Whether we are Christian or not, our sisters and brothers of that faith are moving into the final week of Lent, considering the death of Jesus from many perspectives, seeking to understand his witness on behalf of the vast majority of humanity who live on the margins of power. His teaching (in common with the teaching of all great teachers and mentors of faith) invites all people – of all religions and spiritualities – to realign themselves with the common good, common hope, universal love, abundant compassion, justice and mercy.
The scripture lessons that are used during the final week, which begins on Sunday, include one from a letter to the church in Philippi. This lesson speaks of Jesus “emptying” himself. This is not something we do very often; we tend to “fill” ourselves. We tend to believe that life is better when it is crammed with activity and stuff, than when it is open, clean, clear, spacious. We may say we want more space and time, but our decisions don’t reflect that.
This same letter also proclaims that Jesus did not grasp equality with the Holy One. What a novel idea: to intentionally empty out of our lives those attitudes and behaviors that have us grasping after ultimate power.
We humans have more than a few stories and myths that describe what happens to those who slip into the belief that we can replace the Divine. None of those stories end well for the humans who try it. Maybe we can learn something from that. And from looking around us and noticing that we are not doing a particularly stellar job at embodying peace, or sharing resources, or even keeping things picked up.
This week, I invite you to join me in an exercise. Maybe you would like to do a little bit each day, maybe you would like to set aside a whole day to engage in the activity.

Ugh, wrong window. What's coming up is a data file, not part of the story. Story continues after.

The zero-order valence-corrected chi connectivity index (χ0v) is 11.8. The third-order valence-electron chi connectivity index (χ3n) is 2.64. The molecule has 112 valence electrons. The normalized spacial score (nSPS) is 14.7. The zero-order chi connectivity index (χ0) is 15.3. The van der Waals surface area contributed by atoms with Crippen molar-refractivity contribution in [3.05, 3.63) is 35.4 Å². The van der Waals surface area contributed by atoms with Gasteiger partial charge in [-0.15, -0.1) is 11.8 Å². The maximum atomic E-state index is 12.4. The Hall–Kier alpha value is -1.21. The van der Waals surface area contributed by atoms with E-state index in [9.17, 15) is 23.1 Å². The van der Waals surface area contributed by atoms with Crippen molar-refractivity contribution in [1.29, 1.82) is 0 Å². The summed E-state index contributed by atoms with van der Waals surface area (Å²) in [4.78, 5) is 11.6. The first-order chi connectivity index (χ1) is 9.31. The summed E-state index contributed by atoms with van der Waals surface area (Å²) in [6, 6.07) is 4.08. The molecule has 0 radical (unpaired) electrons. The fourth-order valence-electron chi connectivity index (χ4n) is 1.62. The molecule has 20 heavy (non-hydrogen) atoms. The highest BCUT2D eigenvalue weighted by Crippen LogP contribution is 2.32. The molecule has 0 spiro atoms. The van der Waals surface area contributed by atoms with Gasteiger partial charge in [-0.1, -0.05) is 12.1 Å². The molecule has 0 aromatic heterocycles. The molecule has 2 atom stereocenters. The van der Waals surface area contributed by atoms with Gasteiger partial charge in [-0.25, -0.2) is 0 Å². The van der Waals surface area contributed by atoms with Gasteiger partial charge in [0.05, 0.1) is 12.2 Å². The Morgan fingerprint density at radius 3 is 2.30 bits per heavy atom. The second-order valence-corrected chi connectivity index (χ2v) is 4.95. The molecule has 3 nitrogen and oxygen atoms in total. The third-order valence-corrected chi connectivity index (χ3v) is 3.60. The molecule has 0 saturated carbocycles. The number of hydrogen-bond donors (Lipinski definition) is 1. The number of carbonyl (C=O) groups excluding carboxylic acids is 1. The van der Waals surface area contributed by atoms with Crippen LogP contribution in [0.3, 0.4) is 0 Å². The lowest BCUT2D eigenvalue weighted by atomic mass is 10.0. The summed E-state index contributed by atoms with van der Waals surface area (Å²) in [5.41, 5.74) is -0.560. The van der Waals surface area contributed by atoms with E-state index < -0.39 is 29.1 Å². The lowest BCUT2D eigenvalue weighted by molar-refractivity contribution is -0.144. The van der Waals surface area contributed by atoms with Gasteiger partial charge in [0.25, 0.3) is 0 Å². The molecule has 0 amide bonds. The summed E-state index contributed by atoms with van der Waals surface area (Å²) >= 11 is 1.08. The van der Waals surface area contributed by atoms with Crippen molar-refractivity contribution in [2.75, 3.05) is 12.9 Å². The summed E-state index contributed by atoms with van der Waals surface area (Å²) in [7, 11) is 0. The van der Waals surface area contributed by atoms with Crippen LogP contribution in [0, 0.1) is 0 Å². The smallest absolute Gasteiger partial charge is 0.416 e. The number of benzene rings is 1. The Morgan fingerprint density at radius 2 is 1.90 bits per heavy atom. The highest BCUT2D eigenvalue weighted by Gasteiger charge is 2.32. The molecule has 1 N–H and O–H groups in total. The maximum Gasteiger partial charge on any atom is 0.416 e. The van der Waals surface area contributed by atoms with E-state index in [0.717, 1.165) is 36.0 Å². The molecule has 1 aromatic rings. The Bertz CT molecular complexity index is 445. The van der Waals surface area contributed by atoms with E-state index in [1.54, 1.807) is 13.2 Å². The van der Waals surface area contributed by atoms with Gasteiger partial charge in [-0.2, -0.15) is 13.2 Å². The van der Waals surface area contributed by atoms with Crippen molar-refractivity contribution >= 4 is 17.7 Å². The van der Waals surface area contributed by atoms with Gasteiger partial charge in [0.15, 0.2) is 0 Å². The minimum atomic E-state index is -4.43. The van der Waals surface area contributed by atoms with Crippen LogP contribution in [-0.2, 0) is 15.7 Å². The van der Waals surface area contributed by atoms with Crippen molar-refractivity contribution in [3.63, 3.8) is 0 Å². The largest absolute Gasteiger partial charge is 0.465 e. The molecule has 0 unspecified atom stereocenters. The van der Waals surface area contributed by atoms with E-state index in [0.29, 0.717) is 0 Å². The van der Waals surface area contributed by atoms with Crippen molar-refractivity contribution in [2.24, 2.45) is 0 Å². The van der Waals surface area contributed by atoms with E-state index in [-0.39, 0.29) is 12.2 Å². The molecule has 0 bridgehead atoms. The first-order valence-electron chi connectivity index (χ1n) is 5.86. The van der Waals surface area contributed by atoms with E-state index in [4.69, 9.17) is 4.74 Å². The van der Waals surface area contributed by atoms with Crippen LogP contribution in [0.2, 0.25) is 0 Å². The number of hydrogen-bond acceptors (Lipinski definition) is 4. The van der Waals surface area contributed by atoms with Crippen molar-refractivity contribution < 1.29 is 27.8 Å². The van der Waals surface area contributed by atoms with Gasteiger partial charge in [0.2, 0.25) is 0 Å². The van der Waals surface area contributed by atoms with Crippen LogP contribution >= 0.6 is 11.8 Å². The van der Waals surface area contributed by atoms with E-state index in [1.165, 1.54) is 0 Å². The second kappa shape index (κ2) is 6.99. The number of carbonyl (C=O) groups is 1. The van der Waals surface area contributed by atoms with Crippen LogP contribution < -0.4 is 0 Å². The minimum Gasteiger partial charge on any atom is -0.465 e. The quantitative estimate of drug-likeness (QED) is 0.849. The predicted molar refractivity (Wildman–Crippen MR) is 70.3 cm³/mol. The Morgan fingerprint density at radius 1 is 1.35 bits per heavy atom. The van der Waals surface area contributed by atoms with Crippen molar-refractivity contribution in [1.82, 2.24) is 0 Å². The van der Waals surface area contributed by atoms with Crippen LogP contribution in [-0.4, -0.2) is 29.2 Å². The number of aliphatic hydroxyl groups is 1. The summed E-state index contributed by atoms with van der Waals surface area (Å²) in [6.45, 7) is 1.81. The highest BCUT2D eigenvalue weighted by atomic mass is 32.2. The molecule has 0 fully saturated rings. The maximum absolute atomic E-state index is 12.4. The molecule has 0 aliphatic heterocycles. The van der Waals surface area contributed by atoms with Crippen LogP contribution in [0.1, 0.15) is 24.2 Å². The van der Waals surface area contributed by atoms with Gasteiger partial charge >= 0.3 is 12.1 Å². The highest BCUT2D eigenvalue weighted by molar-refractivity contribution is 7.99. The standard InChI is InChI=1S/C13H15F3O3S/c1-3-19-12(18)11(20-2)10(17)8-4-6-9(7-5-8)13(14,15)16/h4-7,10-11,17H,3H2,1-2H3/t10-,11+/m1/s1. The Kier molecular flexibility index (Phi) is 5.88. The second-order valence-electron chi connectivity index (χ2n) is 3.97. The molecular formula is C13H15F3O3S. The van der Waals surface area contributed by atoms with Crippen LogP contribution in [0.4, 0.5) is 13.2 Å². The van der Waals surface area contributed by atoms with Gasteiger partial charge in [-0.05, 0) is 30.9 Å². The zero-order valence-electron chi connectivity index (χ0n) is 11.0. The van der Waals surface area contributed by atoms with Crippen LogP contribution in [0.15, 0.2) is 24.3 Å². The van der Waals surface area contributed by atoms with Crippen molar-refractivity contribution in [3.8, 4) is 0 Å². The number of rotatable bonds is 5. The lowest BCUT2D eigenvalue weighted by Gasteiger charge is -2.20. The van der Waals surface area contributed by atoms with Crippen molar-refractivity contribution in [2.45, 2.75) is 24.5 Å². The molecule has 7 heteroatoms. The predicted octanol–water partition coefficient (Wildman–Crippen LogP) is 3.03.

* Create a list of the things (events, people, material possessions, appointments, etc.) that fill your life. Write them down on small slips of paper and put them in a basket or bowl or box, adding to them whenever you think of new ones.
Next Wednesday, take some time and imagine what would happen if you didn’t carry all these things around with you each day, everywhere you go. What space of time and energy would exist in your life if some of these were gone? What new meaning might be able to breathe in that space? What relationships might blossom?
Sort through the little slips and consider which ones you would like to “empty” from your life. Burn those slips of paper in a hibachi or fireplace.
And when you have burned them, erase them from your schedule, as well. Cross them out or white them out from your diary or desk calendar (if, like me, you still use such a low-tech product); digitally remove them from your computer calendar. Commit to three months of being “empty” of those attitudes, behaviors, projects, events, possessions.
Perhaps these words might accompany you in this task:
There must be space to dance;
there must be an open floor on which to spin in giddy joy,
to trace the patterns of journey.
There must be space for the notes to resonate,
for song to bounce and echo and reverberate.
There must be space for new life to expand into birth.
Unbind me from the linen gravecloths that lock me into what has been.
Break down the walls of safety.
Pour me into the emptiness between the planets.
Invite me into the infinite expanse within each atom.
Beckon me into a miraculous unfolding
into the curious unknown.
Text © 2014, Andrea La Sonde Anastos
Photo © 2011, Immram Chara, LLC
The Nebraska Windmill photo is available as a special order card or print from my Etsy shop.